Sunday, September 8, 2013

The Traditional Latin Mass and Our Miserable Selves

Today was the first Low Mass on campus in Christ the King Chapel for the school year. I served along with another student for Fr. Larson of the Marian Fathers of the Immaculate Conception who lives at the house here in Steubenville, and assists the TOR friars from time-to-time.

It was beautiful. I know CTK is an acoustical nightmare because it has carpet and sound tiles. The propers and Gospels are especially important to hear in the back. (Heavens, I struggle to hear priests at the pulpit...)

This kinda sums up the week, and many of my thoughts on the usus antiquior. It started at the Low Mass in town at St. Peter's, where the assistant pastor said that an older priest would often give Holy Communion this way: "The Body of Christ, (name)." But sometimes, your name was, "you miserable wretch." All those humiliations and upsets remind me that in the Rosary, we as individuals pray for ourselves as we pray "for those in most need of Thy mercy."


Yes, how can one have any lack of belief when the formula for Holy Communion, given with the sign of the Cross made with the host is, translated, "May the Body of Our Lord Jesus Christ preserve your soul unto everlasting life. Amen." It is profoundly obvious that Christ the King, Lord of Heaven and Earth is present body and blood, soul and divinity and that we ought to give him reverence. Hence we receive him on the tongue, kneeling.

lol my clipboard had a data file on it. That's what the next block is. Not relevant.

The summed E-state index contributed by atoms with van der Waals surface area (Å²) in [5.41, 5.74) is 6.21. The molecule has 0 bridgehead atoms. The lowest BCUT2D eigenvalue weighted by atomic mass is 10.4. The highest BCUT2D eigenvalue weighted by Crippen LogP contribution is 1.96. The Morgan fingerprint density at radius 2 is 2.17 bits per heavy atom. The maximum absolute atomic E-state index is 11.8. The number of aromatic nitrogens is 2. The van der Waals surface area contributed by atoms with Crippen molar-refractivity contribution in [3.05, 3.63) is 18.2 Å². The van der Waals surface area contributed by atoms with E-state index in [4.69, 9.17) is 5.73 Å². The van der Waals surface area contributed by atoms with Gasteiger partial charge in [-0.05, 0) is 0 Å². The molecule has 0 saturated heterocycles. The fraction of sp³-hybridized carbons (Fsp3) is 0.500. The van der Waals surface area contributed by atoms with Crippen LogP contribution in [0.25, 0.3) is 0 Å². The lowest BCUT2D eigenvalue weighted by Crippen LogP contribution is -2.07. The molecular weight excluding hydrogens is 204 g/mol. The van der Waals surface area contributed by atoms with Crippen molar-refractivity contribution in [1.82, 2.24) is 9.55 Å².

One shouldn't have these doubts in the Ordinary Form either. But that's another discussion. :)

By the way, as a server, I see everyone's tongues. Big, small, etc. And I realize I look incredibly stupid too. But then, we must look stupid in front of Jesus. Peter responded, "I love you," twice, but not with agape as Our Lord had actually asked. But the third time, Our Lord lowers the level a bit, and Peter responds.

Our Lord perfects our nature via grace, fat tongues and all. And he does it freely. We are called to love in imitation of His perfect love. We will fail, perhaps more often than not. But we must never lose sight of perfection. The traditional Latin Mass never distracts from this purpose.

May God have mercy on all of us miserable wretches. And please pray for the restoration of the liturgy in the universal Church.

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